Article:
Former House speaker predicts 'Obamacare' won't be repealed
The Ohio Republican, who was forced out by conservatives in 2015, said he started laughing when he heard President Donald Trump and Republicans promise swift action on undoing and replacing the health law.
"Republicans never ever agree on health care," Boehner said.
Congressional Republicans are "going to fix Obamacare — I shouldn't call it repeal-and-replace, because it's not going to happen," he said. "Most of the framework of the Affordable Care Act ... that's going to be there."
Boehner spoke at a health care conference in Orlando, Florida. His remarks were reported by Politico.
As speaker, Boehner promised numerous times to repeal and replace Obamacare in full, and even presided over a 2013 government shutdown aimed at taking money away from the law.
Boehner spokesman Dave Schnittger confirmed the accuracy of the remarks reported by Politico but said they omitted some context. He said Boehner is confident Republicans "will right the many wrongs of Obamacare, whether your preference is to call it a repair, a replacement, or something else."
"His point was that the process of doing it from start to finish will not be an instantaneous one, and I think that's already been borne out by recent developments," Schnittger said.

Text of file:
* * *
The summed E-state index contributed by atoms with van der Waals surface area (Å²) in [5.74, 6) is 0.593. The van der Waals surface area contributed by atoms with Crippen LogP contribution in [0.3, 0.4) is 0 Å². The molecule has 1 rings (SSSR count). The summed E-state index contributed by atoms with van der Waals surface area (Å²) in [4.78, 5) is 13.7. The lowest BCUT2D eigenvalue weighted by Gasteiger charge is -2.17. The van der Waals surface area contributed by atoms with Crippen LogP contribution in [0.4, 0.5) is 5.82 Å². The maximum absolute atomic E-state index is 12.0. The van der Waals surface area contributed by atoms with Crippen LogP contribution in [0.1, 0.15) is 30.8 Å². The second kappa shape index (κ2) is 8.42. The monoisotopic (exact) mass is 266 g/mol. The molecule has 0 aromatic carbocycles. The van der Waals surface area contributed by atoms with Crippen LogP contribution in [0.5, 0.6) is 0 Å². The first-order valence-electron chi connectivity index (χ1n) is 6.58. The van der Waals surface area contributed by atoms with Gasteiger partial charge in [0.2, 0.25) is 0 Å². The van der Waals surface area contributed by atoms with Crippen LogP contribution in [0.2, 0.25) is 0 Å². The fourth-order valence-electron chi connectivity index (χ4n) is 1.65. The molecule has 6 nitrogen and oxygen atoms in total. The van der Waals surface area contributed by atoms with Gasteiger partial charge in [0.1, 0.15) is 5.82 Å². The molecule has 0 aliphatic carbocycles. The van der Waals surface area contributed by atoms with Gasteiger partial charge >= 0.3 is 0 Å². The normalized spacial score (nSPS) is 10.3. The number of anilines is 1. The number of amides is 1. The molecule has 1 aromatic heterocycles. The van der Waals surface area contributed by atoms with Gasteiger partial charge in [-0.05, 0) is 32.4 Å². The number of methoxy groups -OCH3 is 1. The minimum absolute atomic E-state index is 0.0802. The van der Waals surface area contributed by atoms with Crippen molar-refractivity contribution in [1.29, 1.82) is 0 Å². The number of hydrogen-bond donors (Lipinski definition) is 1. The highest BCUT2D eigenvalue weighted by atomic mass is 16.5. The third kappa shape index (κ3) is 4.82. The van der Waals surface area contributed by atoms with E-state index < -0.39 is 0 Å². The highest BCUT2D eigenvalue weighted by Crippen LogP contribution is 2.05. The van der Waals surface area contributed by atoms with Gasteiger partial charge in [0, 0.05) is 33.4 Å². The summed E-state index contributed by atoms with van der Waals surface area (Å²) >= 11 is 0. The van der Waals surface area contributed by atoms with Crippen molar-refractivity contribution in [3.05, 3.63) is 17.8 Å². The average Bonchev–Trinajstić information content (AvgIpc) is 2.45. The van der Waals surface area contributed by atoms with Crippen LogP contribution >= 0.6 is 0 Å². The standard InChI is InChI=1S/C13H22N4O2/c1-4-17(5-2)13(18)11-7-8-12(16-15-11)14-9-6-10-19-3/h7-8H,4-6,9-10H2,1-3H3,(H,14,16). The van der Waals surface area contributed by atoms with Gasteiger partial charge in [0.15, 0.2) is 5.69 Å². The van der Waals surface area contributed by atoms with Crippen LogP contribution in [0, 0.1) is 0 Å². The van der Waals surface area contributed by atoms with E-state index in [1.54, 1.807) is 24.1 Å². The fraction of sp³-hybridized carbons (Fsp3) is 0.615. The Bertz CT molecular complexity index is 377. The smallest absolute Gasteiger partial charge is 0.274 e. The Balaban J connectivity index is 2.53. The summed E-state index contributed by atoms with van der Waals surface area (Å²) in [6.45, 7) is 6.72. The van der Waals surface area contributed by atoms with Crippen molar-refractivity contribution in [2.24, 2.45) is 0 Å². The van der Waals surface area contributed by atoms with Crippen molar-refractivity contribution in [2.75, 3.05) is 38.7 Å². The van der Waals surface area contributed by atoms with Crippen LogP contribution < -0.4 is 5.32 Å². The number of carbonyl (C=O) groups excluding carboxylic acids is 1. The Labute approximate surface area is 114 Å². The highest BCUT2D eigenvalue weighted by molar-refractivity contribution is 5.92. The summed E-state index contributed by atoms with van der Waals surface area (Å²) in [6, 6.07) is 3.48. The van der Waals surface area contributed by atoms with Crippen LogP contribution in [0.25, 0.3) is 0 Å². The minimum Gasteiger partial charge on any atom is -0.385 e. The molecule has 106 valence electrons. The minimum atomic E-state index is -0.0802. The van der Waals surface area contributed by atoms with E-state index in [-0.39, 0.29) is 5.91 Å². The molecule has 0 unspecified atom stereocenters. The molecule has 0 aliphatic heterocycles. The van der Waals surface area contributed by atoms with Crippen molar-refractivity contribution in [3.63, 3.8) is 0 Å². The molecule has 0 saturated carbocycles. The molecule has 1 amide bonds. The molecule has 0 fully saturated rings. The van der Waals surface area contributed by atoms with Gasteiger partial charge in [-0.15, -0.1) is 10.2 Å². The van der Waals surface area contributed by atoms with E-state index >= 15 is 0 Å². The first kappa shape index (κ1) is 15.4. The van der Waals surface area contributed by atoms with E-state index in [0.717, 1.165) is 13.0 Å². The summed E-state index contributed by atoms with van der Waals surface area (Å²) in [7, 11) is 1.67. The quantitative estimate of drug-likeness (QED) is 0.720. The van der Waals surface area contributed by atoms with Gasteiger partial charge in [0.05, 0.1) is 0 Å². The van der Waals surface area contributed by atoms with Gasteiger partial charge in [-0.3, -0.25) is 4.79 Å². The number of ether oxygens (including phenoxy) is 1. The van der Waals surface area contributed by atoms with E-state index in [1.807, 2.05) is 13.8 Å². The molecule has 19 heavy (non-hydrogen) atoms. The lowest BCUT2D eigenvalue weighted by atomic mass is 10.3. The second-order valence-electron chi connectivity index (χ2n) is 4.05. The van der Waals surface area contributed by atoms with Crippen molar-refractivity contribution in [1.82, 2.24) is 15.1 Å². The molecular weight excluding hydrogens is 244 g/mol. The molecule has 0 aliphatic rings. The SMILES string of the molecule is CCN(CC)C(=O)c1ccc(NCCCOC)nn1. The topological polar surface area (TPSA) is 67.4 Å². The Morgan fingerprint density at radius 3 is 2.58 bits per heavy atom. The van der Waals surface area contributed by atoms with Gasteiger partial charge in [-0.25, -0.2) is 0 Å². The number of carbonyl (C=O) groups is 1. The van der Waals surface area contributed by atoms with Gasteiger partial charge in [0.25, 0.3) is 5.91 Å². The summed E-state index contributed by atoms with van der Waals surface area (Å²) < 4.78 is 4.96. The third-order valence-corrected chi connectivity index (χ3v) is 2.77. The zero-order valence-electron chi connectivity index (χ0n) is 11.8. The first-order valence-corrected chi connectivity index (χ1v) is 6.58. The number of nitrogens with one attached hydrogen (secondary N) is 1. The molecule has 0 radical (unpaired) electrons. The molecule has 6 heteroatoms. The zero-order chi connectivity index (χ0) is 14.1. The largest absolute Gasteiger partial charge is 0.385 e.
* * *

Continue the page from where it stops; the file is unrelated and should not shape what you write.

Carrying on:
However, Boehner's comments seemed to strengthen the resolve of the House Freedom Caucus, the group of conservatives who caused him endless trouble when he was speaker. The group responded to Boehner over Twitter, saying: "We made a promise to the American people. The Freedom Caucus remains 100% committed to full repeal & replace."
House Republicans aim to roll out legislation in coming weeks to replace major elements of the Affordable Care Act with a new system involving tax credits, health savings accounts and high risk pools, but crucial details remain unknown.
They've had to defend their plans at raucous town hall meetings around the country this week, and a new poll out Thursday showed support for the law at a record high, with 54 percent approving and 43 percent disapproving. The poll was conducted by Pew Research Center Feb. 7-12 and has a margin of error of 2.9 percentage points. After years where more people disliked the law than liked it, it's been creeping gradually upward in popularity amid GOP attempts to dismantle it.